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The House of Eressë (after the nickname of the Nénwë the Silver Elf) is an elven house of the Fifth Age.


The currently known members are:

  • ┼ Nénwë Eressë [corso_], firstly settled in Imladris but later he joined the Avari elves;
  • ┼ His deceased wife;
  • Earwë (Earwë Eressë for his father), married with a Vanye in Valinor;
  • Nénwë's new wife Eirien;
  • Aredhel Eressë-Aenlas, daughter of deceased Basilinna of Dorwinion, adopted by Nénwë and Eirien after the sack of Mirulond;
  • ┼ Fëaryn Eressë, son of Nénwë and Eirien and twin of Celendil;
  • ┼ Celendil Eressë, son of Nénwë and Eirein and twin of Fëaryn;
  • Ëarlairë Eressë [WasStrangerFlame], an elf who came from Valinor in Lindon at the beginning of VA and was adopted as nephew by Nénwë in 111 VA.


The only recognized seats of the family are the cities of Carnost, in Eryn Garan, and Levelon in Lindon. Though, the first house of Nénwë was in the valley of Imladris, and he later moved to the village of Yaranén on the coasts of the sea of Rhun.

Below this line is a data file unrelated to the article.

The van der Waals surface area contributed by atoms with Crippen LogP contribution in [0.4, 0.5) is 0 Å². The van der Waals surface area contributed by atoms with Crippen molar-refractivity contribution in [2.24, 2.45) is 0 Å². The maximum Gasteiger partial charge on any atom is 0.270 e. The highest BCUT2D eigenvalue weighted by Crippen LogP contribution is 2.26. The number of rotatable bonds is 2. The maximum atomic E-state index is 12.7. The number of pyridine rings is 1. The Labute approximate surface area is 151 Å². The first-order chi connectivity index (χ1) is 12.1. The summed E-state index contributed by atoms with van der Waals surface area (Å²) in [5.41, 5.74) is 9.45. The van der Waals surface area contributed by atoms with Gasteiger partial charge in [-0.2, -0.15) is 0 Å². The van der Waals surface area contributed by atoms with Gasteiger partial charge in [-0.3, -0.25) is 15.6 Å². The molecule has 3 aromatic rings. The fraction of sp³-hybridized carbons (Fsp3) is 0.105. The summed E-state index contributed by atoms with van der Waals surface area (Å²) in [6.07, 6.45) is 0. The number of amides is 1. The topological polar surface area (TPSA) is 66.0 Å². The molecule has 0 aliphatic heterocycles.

Line of Nénwë[]

Nénwë was an elf born in Cuiviénen, at the time of Finwë and the other fathers of the elves. He came to Valinor following Olwë, and there got married and eventually had a son; though, after the death of his wife went to the Middle-earth in occasion of the War of Wrath, choosing to remain there at the end of the battles. In the Third age took the nickname of "Eressë" (the lonely one), that later became his surname, because of his lonel living in Rivendell. Consequently, probably because of loneliness, he started considering his son in Valinor as part of the family, and in his talks he always referred to him as Earwë Eressë.

In Fifth Age, he pledged for one year to king Gelendir of Lothlorien, but he eventually broke his vow after the war between East Lorien and Rohan for the vales of Anduin; in year 110 VA he moved to the redwood forests of Eryn Garan, where he founded, with some Avari elves, the village of Yaranén and the city of Carnost, becoming king of the Moriquendi and marrying an Avar girl, Eirien. He also adopted another Valinor elf, Ëarlairë, as nephew in Lindon.

After the death of Dorwinion's basilinna, Elbereth Aenlas, Nénwë occuped for some weeks the capital of the vineyard nation, with the secret intention of bringing in a safe place the queen's 3 years old daughter. She was grown in Eryn Garan as a princess of House of Eressë, alongside with the two sons of Nénwë, born in 112 VA.